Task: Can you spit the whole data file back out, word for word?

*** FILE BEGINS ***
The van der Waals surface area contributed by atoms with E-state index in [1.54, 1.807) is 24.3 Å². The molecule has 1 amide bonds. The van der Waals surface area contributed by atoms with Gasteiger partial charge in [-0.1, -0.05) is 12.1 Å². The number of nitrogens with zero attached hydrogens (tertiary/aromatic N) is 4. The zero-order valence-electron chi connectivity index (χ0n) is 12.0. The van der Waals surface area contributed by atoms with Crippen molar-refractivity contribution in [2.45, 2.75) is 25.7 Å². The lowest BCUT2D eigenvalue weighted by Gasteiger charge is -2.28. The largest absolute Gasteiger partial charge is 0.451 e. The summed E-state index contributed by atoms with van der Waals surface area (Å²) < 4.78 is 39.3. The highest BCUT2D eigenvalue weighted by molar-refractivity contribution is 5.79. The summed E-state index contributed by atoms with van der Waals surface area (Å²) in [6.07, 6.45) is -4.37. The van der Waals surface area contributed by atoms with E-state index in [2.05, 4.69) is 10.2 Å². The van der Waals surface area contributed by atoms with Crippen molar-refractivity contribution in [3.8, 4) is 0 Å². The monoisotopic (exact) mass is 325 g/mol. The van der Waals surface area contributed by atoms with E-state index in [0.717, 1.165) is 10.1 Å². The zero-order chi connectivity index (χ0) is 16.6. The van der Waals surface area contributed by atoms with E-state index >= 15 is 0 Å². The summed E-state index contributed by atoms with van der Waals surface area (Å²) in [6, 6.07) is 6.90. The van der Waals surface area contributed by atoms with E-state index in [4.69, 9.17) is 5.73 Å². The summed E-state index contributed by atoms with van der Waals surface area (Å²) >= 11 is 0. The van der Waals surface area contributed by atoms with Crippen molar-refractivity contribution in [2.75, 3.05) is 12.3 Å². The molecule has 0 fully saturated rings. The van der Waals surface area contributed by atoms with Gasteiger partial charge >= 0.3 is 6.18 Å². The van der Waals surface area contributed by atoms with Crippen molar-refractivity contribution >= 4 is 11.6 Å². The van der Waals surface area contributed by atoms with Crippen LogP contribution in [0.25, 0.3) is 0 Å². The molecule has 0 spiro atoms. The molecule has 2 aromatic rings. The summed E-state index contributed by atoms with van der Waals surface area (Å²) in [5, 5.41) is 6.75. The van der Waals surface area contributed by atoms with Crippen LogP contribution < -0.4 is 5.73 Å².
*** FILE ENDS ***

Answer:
The van der Waals surface area contributed by atoms with E-state index in [1.54, 1.807) is 24.3 Å². The molecule has 1 amide bonds. The van der Waals surface area contributed by atoms with Gasteiger partial charge in [-0.1, -0.05) is 12.1 Å². The number of nitrogens with zero attached hydrogens (tertiary/aromatic N) is 4. The zero-order valence-electron chi connectivity index (χ0n) is 12.0. The van der Waals surface area contributed by atoms with Crippen molar-refractivity contribution in [2.45, 2.75) is 25.7 Å². The lowest BCUT2D eigenvalue weighted by Gasteiger charge is -2.28. The largest absolute Gasteiger partial charge is 0.451 e. The summed E-state index contributed by atoms with van der Waals surface area (Å²) < 4.78 is 39.3. The highest BCUT2D eigenvalue weighted by molar-refractivity contribution is 5.79. The summed E-state index contributed by atoms with van der Waals surface area (Å²) in [6.07, 6.45) is -4.37. The van der Waals surface area contributed by atoms with E-state index in [2.05, 4.69) is 10.2 Å². The van der Waals surface area contributed by atoms with Crippen molar-refractivity contribution in [3.8, 4) is 0 Å². The monoisotopic (exact) mass is 325 g/mol. The van der Waals surface area contributed by atoms with E-state index in [0.717, 1.165) is 10.1 Å². The zero-order chi connectivity index (χ0) is 16.6. The van der Waals surface area contributed by atoms with E-state index >= 15 is 0 Å². The summed E-state index contributed by atoms with van der Waals surface area (Å²) in [6, 6.07) is 6.90. The van der Waals surface area contributed by atoms with E-state index in [4.69, 9.17) is 5.73 Å². The summed E-state index contributed by atoms with van der Waals surface area (Å²) >= 11 is 0. The van der Waals surface area contributed by atoms with Crippen molar-refractivity contribution in [2.75, 3.05) is 12.3 Å². The molecule has 0 fully saturated rings. The van der Waals surface area contributed by atoms with Gasteiger partial charge >= 0.3 is 6.18 Å². The van der Waals surface area contributed by atoms with Crippen molar-refractivity contribution >= 4 is 11.6 Å². The van der Waals surface area contributed by atoms with Crippen LogP contribution in [0.25, 0.3) is 0 Å². The molecule has 0 spiro atoms. The molecule has 2 aromatic rings. The summed E-state index contributed by atoms with van der Waals surface area (Å²) in [5, 5.41) is 6.75. The van der Waals surface area contributed by atoms with Crippen LogP contribution < -0.4 is 5.73 Å².